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My name is Marc Brooker. I've been writing code, reading code, and living vicariously through computers for as long as I can remember. I like to build things that work. I also dabble in machining, welding, cooking and skiing.

I'm currently an engineer at Amazon Web Services (AWS) in Seattle, where I work on databases, serverless, and serverless databases. Before that, I worked on EC2 and EBS.
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Latency lags bandwidth

On the growing gap between capacity, bandwidth and latency.

One of the key engineering challenges for most high-performance storage systems is minimizing the number of disk seeks that are required to access stored data. Sometimes of this requires smart techniques like reordering, but the majority of the win comes from caching - storing as much data as you can in memory, or at least away from slow disk platters. Database systems do the same, as do modern operating systems - they constantly cache reads and buffer writes in memory in an attempt to hide disk latency. The classic rule of thumb is that it’s worth caching pages in memory which are likely to be accessed again within five minutes. This five minute rule has proven to be amazingly constant over several decades and many orders of magnitude of computer speed, capacity and development.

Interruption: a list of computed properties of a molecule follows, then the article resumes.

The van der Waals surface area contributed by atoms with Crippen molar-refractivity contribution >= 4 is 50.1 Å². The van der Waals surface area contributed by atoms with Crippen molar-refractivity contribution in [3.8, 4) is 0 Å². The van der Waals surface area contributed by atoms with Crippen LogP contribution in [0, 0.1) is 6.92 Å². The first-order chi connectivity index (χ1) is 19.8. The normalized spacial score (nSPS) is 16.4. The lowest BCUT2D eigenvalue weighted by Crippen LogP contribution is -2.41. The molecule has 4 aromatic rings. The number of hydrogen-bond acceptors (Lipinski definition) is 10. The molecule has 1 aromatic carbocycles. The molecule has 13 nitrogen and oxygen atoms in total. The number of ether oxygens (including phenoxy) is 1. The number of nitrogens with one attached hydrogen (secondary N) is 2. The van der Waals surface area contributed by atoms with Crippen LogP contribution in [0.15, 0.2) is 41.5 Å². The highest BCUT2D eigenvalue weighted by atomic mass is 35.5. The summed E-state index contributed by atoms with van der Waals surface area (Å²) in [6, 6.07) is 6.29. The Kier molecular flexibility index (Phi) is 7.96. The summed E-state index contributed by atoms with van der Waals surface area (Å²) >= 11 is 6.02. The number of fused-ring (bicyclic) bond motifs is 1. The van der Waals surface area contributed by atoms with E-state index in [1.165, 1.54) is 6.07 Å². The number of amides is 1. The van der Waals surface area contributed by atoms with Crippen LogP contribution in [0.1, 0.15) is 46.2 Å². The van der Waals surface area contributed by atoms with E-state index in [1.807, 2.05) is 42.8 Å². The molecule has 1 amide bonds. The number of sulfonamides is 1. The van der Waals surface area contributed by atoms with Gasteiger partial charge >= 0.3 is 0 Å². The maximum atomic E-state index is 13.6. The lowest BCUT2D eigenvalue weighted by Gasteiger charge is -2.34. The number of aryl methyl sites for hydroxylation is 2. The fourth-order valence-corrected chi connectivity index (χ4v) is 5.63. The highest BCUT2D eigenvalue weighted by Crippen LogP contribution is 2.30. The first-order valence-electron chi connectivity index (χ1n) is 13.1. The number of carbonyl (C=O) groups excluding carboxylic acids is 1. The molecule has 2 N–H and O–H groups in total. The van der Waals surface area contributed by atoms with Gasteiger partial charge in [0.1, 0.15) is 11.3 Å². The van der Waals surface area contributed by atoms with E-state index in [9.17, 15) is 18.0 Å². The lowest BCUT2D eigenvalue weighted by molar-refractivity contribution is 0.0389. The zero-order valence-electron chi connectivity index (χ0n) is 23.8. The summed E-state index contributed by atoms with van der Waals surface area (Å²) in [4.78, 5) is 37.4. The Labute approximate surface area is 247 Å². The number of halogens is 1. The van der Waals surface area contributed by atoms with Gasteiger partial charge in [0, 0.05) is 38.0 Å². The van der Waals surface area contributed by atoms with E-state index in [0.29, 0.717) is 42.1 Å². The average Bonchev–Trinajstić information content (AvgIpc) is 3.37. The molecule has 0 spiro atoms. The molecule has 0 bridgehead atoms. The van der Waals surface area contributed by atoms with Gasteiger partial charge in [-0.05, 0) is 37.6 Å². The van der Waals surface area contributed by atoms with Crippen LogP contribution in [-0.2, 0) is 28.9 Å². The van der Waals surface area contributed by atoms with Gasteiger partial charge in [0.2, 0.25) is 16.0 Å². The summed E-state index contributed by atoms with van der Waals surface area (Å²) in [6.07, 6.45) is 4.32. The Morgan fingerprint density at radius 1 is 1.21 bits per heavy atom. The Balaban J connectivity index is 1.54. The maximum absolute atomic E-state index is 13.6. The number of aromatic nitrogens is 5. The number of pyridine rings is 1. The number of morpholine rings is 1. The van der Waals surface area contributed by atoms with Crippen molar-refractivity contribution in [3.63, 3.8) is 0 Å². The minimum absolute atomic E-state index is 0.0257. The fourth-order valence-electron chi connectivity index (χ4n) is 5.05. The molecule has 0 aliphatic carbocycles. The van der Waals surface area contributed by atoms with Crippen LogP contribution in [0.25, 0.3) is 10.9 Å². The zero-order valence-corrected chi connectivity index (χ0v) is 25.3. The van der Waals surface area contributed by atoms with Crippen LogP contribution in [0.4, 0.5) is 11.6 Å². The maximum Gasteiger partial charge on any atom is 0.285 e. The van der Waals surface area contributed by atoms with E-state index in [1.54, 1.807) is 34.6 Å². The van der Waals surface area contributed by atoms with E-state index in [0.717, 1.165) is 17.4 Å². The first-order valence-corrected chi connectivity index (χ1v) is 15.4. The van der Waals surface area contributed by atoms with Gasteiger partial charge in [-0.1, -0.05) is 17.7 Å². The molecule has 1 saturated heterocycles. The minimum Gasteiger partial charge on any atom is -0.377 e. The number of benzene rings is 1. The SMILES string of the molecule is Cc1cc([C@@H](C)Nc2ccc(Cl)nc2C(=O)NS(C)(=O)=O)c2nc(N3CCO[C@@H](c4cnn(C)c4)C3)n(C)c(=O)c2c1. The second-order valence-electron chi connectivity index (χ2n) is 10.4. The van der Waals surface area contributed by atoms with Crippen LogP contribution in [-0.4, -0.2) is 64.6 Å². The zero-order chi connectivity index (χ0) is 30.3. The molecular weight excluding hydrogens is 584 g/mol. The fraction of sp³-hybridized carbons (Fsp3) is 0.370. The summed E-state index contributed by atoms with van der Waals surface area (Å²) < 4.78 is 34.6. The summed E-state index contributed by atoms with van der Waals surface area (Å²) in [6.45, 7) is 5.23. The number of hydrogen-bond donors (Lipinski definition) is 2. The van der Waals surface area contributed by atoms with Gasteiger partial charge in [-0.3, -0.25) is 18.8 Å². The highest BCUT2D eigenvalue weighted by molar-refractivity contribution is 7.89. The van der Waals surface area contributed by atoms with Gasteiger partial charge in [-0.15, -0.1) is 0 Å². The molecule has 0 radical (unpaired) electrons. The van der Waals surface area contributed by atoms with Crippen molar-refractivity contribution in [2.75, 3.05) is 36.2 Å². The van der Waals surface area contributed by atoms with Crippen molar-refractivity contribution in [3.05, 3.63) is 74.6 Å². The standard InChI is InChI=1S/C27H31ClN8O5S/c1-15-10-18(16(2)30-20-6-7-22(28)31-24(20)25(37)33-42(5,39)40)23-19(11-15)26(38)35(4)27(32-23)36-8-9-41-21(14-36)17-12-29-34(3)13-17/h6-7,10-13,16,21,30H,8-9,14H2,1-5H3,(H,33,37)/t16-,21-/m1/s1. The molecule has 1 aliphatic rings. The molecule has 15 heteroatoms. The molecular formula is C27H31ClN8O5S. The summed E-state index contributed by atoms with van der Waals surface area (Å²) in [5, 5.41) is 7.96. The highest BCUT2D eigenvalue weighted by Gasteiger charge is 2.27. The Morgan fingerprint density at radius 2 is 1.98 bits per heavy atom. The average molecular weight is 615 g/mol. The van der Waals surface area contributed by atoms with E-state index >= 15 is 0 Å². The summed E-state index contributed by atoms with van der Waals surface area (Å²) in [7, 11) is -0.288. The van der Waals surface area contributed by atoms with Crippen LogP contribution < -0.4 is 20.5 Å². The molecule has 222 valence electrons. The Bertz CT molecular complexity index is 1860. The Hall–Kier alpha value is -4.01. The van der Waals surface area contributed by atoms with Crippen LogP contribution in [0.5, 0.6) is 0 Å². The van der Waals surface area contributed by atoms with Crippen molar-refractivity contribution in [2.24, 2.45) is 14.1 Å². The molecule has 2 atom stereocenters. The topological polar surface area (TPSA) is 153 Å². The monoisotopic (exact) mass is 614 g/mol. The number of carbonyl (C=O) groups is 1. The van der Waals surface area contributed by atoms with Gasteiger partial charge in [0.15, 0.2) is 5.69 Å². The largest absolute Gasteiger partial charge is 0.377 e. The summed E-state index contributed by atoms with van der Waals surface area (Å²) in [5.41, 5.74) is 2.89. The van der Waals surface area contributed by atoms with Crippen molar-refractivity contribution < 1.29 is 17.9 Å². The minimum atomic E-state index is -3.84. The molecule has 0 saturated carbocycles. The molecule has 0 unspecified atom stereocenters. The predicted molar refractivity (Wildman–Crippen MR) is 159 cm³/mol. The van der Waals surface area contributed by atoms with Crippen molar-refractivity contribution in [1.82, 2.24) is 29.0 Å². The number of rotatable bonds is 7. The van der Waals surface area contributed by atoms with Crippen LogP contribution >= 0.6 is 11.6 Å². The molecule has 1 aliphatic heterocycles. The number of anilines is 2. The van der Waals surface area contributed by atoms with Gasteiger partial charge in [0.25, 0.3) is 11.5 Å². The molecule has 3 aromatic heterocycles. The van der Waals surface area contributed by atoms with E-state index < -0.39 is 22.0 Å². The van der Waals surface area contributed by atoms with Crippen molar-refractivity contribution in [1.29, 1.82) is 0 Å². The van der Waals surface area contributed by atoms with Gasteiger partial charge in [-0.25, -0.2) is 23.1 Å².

Another way of stating the same thing is that page sizes have stayed approximately constant, disk access latencies have stayed approximately constant, and the ratio between the cost of a byte of RAM and a byte of disk have stayed approximately constant. We spend an ever increasing amount of our cheap RAM on hiding the crappy latency of our cheap storage.

Caching has been very successful. So successful, in fact, that it has effectively hidden from all but the biggest applications the ever-growing split between capacity, bandwidth and latency in our storage systems.

From Latency Lags Bandwidth, a 2003 paper by David Patterson:

For every decade that Patterson measured for the paper, disks got on average 50 times bigger, 12 times faster at doing bulk transfers, and only 2.4 times faster at seeking. That paper came out in 2003, but there isn’t much indication that the picture has changed substantially since then. The other way of looking at that is even more disturbing: the time to read a complete disk with random IO is increasing by a factor of 22 every decade or 36% a year.

The problem with the success of caching at hiding latency is that the cliff is getting steeper: the ratio between the speed of a cache hit and a cache miss is changing. Many applications nominally use disk, but may not be able to afford cache misses at all.

There are two solutions to this: simply give up on disks for online data (RAM is the new disk), or expend bandwidth to reduce apparent latency. Both of these options are already widely seen in production systems. MongoDB, Redis and VoltDB are good examples of the first and BDB-JE is a good example of the second. Neither of these approaches is ideal, however. Storing data in RAM requires very careful attention to durability, while bandwidth intensive methods have to deal with the very real and widening gap between capacity and bandwidth and the tradeoff between write and read speeds.

This sets the stage for the explosive rise of SSDs, hybrid disks and hybrid storage systems, which is very exciting. Unfortunately, they only change the constants and not the fundamental arithmetic. Latency is going to keep lagging, and our data is going to keep getting further away.